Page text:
The one name I was shocked to see left out of the article entirely was Al Gore. Talk about Gore '08 never seems to die down in the blogosphere, no matter how many times Gore says he won't run. The upcoming release of 'An Inconvenient Truth,' along with some of the curious news about Gore "getting the band back together" certainly has raised some eyebrows. But I agree with Chris that the Draft Gore efforts thus far have been less than impressive. Still, I'm becoming increasingly convinced that the Draft Gore campaigns are going to heat up over the coming months.

At this point, I'm most interested to see what draft campaigns for 2008 really take off after the midterms. I fully expect Brian Schweizer, Barack Obama, and Howard Dean all to be targeted, if not necessarily by completely serious efforts. Also of interest to me is the idea of candidates being targeted by third party draft campaigns. Will the anti-immigrant far rightists try to draft Tom Tancredo, for example? Could the few remaining Rockefeller Republicans try to draft billionaire New York City Mayor Mike Bloomberg? Depending on how things play out in the Middle East and who wins the Republican and Democratic nominations, might there be an campaign to draft antiwar candidates from either the left or the right?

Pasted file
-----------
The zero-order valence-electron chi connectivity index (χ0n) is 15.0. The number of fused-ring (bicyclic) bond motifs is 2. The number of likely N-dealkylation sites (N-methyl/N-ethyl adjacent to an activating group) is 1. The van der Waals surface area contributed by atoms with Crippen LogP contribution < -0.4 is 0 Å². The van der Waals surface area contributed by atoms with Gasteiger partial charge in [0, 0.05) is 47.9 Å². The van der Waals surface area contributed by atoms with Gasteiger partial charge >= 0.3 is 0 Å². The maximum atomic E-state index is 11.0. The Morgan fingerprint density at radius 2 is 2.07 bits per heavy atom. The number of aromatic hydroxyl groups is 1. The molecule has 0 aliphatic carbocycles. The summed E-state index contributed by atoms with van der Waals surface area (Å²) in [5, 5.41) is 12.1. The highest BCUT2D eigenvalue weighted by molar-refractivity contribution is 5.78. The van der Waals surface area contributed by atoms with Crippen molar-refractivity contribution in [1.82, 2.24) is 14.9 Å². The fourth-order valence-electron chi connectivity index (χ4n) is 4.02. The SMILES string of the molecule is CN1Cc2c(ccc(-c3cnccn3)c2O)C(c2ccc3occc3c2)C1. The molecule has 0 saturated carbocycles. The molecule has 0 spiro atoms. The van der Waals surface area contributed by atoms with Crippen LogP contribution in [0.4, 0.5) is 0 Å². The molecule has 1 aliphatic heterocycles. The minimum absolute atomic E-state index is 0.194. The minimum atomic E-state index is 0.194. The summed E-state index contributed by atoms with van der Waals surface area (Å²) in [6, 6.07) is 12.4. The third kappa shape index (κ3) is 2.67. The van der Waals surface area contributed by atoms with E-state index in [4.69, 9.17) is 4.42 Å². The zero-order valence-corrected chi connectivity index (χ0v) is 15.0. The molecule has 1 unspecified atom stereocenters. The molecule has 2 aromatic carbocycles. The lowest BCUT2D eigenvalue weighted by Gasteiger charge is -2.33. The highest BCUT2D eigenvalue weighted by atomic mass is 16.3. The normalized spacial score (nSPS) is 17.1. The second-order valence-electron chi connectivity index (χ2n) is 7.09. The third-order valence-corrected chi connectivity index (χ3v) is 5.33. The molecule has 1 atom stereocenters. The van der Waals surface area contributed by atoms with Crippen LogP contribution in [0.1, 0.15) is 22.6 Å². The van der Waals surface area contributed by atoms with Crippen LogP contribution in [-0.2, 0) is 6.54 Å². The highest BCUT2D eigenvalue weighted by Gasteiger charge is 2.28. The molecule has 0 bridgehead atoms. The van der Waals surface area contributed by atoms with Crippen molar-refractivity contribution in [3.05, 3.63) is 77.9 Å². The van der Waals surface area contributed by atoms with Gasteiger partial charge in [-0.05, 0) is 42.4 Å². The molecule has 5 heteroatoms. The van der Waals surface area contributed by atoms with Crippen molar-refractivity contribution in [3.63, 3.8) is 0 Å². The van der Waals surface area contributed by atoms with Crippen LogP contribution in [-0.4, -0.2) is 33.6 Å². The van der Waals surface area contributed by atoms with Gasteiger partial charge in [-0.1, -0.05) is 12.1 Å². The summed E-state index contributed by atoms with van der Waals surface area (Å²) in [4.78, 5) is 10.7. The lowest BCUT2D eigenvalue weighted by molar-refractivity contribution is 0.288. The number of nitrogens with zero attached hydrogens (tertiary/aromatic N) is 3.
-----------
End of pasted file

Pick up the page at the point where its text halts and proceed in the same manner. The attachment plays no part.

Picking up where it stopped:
Bill Frist Is Not Howard Dean

As a musician, one of the first lessons I learned about self-promotion was that most journalists are fundamentally lazy. If you can write a good press release or one-sheet, you can count on most record reviewers to regurgitate the release, sometimes almost verbatim, and review the record based not on how it sounds, but how you tell them it sounds. As I got involved in politics, I was somewhat dismayed to learn that this wasn't just the case for rock writers.

The latest case in point? Washington Post blogger Chris Cillizza and his piece, "Bill Frist: The Howard Dean of the GOP?" Essentially, the post goes something like this: Hey look, a politician is using the internet! It's just like Howard Dean!
It's sort of like saying that George Allen is the Tiger Woods of the GOP because they both love playing golf.

On Frist's Volunteer PAC site, he offers visitors several ways to interact semi-directly with him. First, Frist has a blog that is updated regularly through which he seeks to take the temperature of visitors on controversial issues like immigration and judges. To date, the blog has received more than 20,000 posts from readers, and Frist aides insist the senator regularly participates in the online debate.

Frist also recently announced a podcast, a feature that has become de rigeur for the Web sites of aspiring 2008ers. But Frist is planning an interesting twist: He allows visitors to submit questions on the site that he then answers in the "iFrist" podcast....